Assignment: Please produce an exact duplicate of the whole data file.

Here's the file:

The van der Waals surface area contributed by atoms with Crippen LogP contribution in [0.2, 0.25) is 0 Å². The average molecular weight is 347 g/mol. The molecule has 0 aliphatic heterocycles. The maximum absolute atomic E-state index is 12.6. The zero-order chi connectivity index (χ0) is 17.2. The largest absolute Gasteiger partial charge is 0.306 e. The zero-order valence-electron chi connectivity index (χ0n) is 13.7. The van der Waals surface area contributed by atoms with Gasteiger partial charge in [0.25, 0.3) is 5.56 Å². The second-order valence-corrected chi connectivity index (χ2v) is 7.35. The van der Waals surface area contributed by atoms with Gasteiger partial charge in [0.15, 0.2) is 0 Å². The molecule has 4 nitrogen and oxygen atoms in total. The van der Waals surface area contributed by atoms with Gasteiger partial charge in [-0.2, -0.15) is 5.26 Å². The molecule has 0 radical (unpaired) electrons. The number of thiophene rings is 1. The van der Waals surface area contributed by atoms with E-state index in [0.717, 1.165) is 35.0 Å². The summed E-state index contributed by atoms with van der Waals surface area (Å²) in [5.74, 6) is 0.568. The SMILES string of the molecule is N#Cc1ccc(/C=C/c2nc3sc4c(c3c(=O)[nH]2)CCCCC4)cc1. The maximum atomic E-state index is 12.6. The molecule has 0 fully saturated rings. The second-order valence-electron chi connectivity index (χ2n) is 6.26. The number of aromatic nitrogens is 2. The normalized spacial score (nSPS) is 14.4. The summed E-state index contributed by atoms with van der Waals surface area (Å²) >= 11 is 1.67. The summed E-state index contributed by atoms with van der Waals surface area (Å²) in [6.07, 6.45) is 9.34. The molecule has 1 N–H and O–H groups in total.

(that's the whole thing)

The van der Waals surface area contributed by atoms with Crippen LogP contribution in [0.2, 0.25) is 0 Å². The average molecular weight is 347 g/mol. The molecule has 0 aliphatic heterocycles. The maximum absolute atomic E-state index is 12.6. The zero-order chi connectivity index (χ0) is 17.2. The largest absolute Gasteiger partial charge is 0.306 e. The zero-order valence-electron chi connectivity index (χ0n) is 13.7. The van der Waals surface area contributed by atoms with Gasteiger partial charge in [0.25, 0.3) is 5.56 Å². The second-order valence-corrected chi connectivity index (χ2v) is 7.35. The van der Waals surface area contributed by atoms with Gasteiger partial charge in [0.15, 0.2) is 0 Å². The molecule has 4 nitrogen and oxygen atoms in total. The van der Waals surface area contributed by atoms with Gasteiger partial charge in [-0.2, -0.15) is 5.26 Å². The molecule has 0 radical (unpaired) electrons. The number of thiophene rings is 1. The van der Waals surface area contributed by atoms with E-state index in [0.717, 1.165) is 35.0 Å². The summed E-state index contributed by atoms with van der Waals surface area (Å²) in [5.74, 6) is 0.568. The SMILES string of the molecule is N#Cc1ccc(/C=C/c2nc3sc4c(c3c(=O)[nH]2)CCCCC4)cc1. The maximum atomic E-state index is 12.6. The molecule has 0 fully saturated rings. The second-order valence-electron chi connectivity index (χ2n) is 6.26. The number of aromatic nitrogens is 2. The normalized spacial score (nSPS) is 14.4. The summed E-state index contributed by atoms with van der Waals surface area (Å²) >= 11 is 1.67. The summed E-state index contributed by atoms with van der Waals surface area (Å²) in [6.07, 6.45) is 9.34. The molecule has 1 N–H and O–H groups in total.